Moving to Cehegin – What is it Like Living in Cehegin?

Murcia is one of the most popular places in Spain that expats consider moving to.

We interview local Dawn Marsh and find out just what living in the Cehegin area is REALLY like.

Should you move to Cehegin? We attempt to answer all your most popular questions to help you decide whether Cehegin in Murcia is the place for you or not.

For other related advice and tips, see our popular move to Spain page and our jobs & work in Spain page.

So where is Cehegin and how long does it take to get there from international airports?

Cehegin is situated about 66kms from the city of Murcia and has a population of about 15,000. Cehegin is about 90 minutes from Alicante airport and roughly 1 hour from Corvera.

The nearest beaches are about 45 minutes away.  All of these destinations are very easy to get to using the RM15 and AP7/A7.


Dawn – Thanks for helping our readers, I guess we should start off by asking when you moved to Spain and why?

We had always wanted to move away from the UK and live a retired life in the sun.  We therefore bought a house on Margarita Island [Venezuela] some time ago, ready for our retirement.  We had visited the island and instantly fell in love with it.  Sadly the political situation in Venezuela made it very difficult for us to make this move so we had no option but to draw a line underneath this particular dream and think again about what we were going to do.
move to Cehegin
Peter was made redundant in September 2010 from a job he had had for 34 years.  There was no way he wanted to start again from scratch in a new company so that pushed us towards making the decision to up and leave the UK.

The original plan was to spend six months in Spain – it was the closest and easiest place to get to.  The plan was to then move on to Portugal, then South America and maybe Thailand.  Ten years later and we are still here in Spain!

We left the UK in September 2010, the day after Peter’s eldest son married – we didn’t want to leave before we saw them tie the knot.  We had invested in a dog trailer because at the time we had two Springer Spaniels who were coming with us but we hated the idea of them not being with us.  So we did the right thing and packed all our belonging into the trailer and put the dogs in the boot of our estate car!  The bulk of our worldly goods were following later in a removal company van.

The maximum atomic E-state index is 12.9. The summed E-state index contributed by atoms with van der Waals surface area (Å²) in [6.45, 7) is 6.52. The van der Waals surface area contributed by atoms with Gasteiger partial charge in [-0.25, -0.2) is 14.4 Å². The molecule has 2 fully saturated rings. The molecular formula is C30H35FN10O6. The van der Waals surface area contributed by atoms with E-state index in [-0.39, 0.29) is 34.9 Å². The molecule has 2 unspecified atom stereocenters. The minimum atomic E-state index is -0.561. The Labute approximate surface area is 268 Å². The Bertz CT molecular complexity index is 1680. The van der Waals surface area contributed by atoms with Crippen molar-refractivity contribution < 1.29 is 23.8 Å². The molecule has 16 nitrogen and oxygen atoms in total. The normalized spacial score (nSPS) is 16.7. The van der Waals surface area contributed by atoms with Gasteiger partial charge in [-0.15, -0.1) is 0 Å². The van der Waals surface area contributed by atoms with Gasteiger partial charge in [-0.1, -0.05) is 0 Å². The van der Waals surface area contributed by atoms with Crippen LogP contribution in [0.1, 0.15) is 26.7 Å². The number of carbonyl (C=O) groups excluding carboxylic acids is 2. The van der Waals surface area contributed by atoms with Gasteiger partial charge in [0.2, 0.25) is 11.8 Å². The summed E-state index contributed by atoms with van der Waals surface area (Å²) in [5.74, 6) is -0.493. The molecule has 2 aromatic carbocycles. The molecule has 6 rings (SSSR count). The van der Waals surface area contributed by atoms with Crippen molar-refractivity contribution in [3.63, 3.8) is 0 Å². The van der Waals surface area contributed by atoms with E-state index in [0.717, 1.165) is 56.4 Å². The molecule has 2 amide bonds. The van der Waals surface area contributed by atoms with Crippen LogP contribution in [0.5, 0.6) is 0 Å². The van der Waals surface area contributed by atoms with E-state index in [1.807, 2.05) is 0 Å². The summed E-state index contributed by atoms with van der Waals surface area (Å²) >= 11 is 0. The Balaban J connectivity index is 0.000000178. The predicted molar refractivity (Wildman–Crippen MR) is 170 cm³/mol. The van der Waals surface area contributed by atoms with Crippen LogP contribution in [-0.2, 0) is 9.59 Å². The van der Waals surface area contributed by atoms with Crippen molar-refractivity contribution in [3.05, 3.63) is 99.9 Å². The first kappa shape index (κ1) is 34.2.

Did you choose to buy or rent?

Not having the funds to buy a house in Spain and not really knowing what we wanted anyway our only option was to rent.  Our criteria were simple – minimum of three bedrooms (we like our own space), two bathrooms and secured land for the dogs.  We both wanted a ‘campo’ house as we did not want to be in an urbanisation surrounded by British but preferred to embrace the Spanish lifestyle.

Where did you move to and how did you come to choose that area over others?

Our first port of call in Spain was a place called Crevillente on the Costa Blanca for no particular reason other than we found a house we liked on an expat website.  In hindsight we were pretty naive (or stupid, you decide) that we hadn’t actually seen the house, only pictures.  There were so many problems with it, including leaking shower, electric light sockets hanging off the wall, rubbish in the garden – the list goes on.  We did however really like the town and the people in it.

We complained to the man who was acting as our re-locator and he was gobsmacked at how bad the house actually was.  He obviously hadn’t visited it for some time before showing it to us.  Anyway, he was so disappointed and obviously felt very guilty so he drove around the town trying to find something else.   He found us a lovely little house which ticked most of the boxes.  We stayed there until January 2012.

Top tip:  Don’t rent a house from the UK just by looking at some pictures.  Come here, stay in a hotel and actually visit the house.  (You wouldn’t buy a house this way and renting is not really that much different).

We then moved to Albox, a small town in the Almonzara Valley on the Costa Almeria but it was not an area we like so in September 2012 we upped sticks and moved a small hamlet called Los Munoces near Alahama de Murcia and later to El Escobar in the same area.  For us these houses and locations suited our requirements as we were still in the campo but within easy reach of ex-pat facilities.